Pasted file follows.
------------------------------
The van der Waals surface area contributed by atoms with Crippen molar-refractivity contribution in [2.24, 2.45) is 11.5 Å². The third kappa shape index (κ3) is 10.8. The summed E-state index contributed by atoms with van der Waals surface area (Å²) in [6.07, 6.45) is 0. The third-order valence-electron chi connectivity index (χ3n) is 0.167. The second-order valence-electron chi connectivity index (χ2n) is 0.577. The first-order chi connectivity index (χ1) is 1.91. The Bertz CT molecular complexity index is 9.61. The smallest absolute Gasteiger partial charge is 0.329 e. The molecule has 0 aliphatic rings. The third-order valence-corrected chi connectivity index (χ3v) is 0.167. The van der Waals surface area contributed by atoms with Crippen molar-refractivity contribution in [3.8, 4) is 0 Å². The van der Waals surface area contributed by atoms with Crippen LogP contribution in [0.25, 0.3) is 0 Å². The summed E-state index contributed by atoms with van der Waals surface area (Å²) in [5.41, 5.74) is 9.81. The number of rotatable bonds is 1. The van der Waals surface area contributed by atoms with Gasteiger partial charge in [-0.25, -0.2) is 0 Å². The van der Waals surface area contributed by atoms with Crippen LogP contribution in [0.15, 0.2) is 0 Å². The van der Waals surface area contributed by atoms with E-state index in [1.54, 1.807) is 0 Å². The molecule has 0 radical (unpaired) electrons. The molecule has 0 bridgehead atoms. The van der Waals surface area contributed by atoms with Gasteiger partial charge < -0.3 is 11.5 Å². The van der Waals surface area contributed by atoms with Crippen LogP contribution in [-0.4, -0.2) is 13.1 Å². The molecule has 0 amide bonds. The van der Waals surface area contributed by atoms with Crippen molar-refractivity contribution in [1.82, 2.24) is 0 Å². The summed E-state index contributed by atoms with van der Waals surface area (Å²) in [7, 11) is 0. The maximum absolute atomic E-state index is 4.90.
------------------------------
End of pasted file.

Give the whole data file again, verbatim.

The van der Waals surface area contributed by atoms with Crippen molar-refractivity contribution in [2.24, 2.45) is 11.5 Å². The third kappa shape index (κ3) is 10.8. The summed E-state index contributed by atoms with van der Waals surface area (Å²) in [6.07, 6.45) is 0. The third-order valence-electron chi connectivity index (χ3n) is 0.167. The second-order valence-electron chi connectivity index (χ2n) is 0.577. The first-order chi connectivity index (χ1) is 1.91. The Bertz CT molecular complexity index is 9.61. The smallest absolute Gasteiger partial charge is 0.329 e. The molecule has 0 aliphatic rings. The third-order valence-corrected chi connectivity index (χ3v) is 0.167. The van der Waals surface area contributed by atoms with Crippen molar-refractivity contribution in [3.8, 4) is 0 Å². The van der Waals surface area contributed by atoms with Crippen LogP contribution in [0.25, 0.3) is 0 Å². The summed E-state index contributed by atoms with van der Waals surface area (Å²) in [5.41, 5.74) is 9.81. The number of rotatable bonds is 1. The van der Waals surface area contributed by atoms with Gasteiger partial charge in [-0.25, -0.2) is 0 Å². The van der Waals surface area contributed by atoms with Crippen LogP contribution in [0.15, 0.2) is 0 Å². The van der Waals surface area contributed by atoms with E-state index in [1.54, 1.807) is 0 Å². The molecule has 0 radical (unpaired) electrons. The molecule has 0 bridgehead atoms. The van der Waals surface area contributed by atoms with Gasteiger partial charge < -0.3 is 11.5 Å². The van der Waals surface area contributed by atoms with Crippen LogP contribution in [-0.4, -0.2) is 13.1 Å². The molecule has 0 amide bonds. The van der Waals surface area contributed by atoms with Crippen molar-refractivity contribution in [1.82, 2.24) is 0 Å². The summed E-state index contributed by atoms with van der Waals surface area (Å²) in [7, 11) is 0. The maximum absolute atomic E-state index is 4.90.